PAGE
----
The thing you’ve been working for, all of your life?
That comes to fruition today?
The people in charge of this glorious time
Will turn you away if you’re gay.
Your colleagues, your teammates, your family, your friends,
(And you) couldn’t be more excited—
But if any of you has the wrong sort of love
Then—officially—you’re not invited.
You’ve worked all your life for this singular chance
But your hosts want to give you a choice
You can stand up and fight for the things that are right
Or compete, but keep silent your voice
I know what I want—cos I think of my friend—
You should stand up for her, and her wife…
It’s the right thing to do, which is easy to say
Since I haven’t worked all of your life.
I have known two (perhaps three, but I am bad with names, so am uncertain) Olympic athletes. One (maybe two) was my student. This student would have represented the US in the 1980 Summer Olympics… but that was the year of the boycott.
In my twitter feed, a simple and true statement: “When you tweet about Olympics, its like you’re tweeting about a party to which people like me were not invited. On purpose. By shitty hosts.”
For one person I care about, the Olympics are a once-in-a-lifetime chance, the ultimate reward (regardless of medaling) for decades of hard work, deferment of any sort of payment, and dedication beyond anything I have personally ever accomplished. For another person I care about, the Olympics are a slap in the face, a denial of basic humanity, an insult on a global scale.
And they are both right, and I can’t honor both.
It would seem easy to say that one is being hurt (if I take the other side), the other merely not advancing to a privileged peak beyond other peaks in what really is just a game. But that does not accurately describe my Olympians, really. They did not come from privilege (though, yes, the earlier Olympians did–only those who could afford to be “amateur” athletes were admitted). They worked incredibly hard, and got incredibly lucky. They are victims of the Russian hosts (not at all in the same sense as GLBT athletes, spectators, support, or citizens), not perpetrators of discrimination.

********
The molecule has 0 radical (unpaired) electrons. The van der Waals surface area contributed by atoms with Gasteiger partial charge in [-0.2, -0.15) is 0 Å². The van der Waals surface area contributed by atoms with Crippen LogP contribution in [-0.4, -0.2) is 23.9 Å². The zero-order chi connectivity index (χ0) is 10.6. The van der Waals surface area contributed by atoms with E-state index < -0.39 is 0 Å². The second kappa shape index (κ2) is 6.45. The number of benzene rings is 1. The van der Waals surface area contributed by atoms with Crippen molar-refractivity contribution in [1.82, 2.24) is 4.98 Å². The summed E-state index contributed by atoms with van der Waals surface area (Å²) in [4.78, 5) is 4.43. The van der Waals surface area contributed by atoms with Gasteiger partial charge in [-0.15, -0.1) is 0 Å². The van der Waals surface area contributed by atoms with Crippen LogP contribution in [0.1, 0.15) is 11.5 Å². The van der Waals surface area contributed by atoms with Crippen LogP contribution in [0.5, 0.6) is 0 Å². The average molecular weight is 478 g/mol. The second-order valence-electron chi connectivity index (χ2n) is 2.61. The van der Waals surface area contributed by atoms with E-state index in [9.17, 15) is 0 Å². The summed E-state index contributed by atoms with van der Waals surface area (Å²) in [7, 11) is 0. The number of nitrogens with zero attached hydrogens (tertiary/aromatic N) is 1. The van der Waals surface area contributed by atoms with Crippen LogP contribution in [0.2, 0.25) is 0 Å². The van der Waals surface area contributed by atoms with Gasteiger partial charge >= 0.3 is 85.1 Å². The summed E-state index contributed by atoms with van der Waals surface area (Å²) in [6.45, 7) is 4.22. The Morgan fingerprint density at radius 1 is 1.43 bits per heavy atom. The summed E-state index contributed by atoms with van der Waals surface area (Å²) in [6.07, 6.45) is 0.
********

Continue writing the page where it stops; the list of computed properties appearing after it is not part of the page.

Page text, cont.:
I’ve been an Olympics junkie since 1968. The politics is horrendous, but the athletes are able to rise above it–as, in 1968, Tommie Smith and John Carlos showed. 1972 showed terrorism saw the Olympics as a target; 1980 showed that politics saw it as fair game as well. And while I’m sure there may have been athletes who embodied the nationalism, or capitalism or communism, or discrimination by race, gender, class, sexuality, or more, other (more? I hope so, but have no numbers) athletes have used the platform to protest, to advance, to overcome.
Yes, I’m an atheist, but I do still believe in the Olympic games. At least for now. The hosts are indeed shitty, but (I hope, I hope, I hope) it’s the guests that make a party. And they want everybody there–most of them do, anyway–and are working to make sure you get invited to the rest of the parties.
And… I am willing to be wrong. I know I am biased. So as much as I want to make this an Olympics-positive site (I know other FtB bloggers are less than enthused with the games), the comments are open for arguments that I am wrong, misguided, or simply full of shit. (or right, of course, but hey.)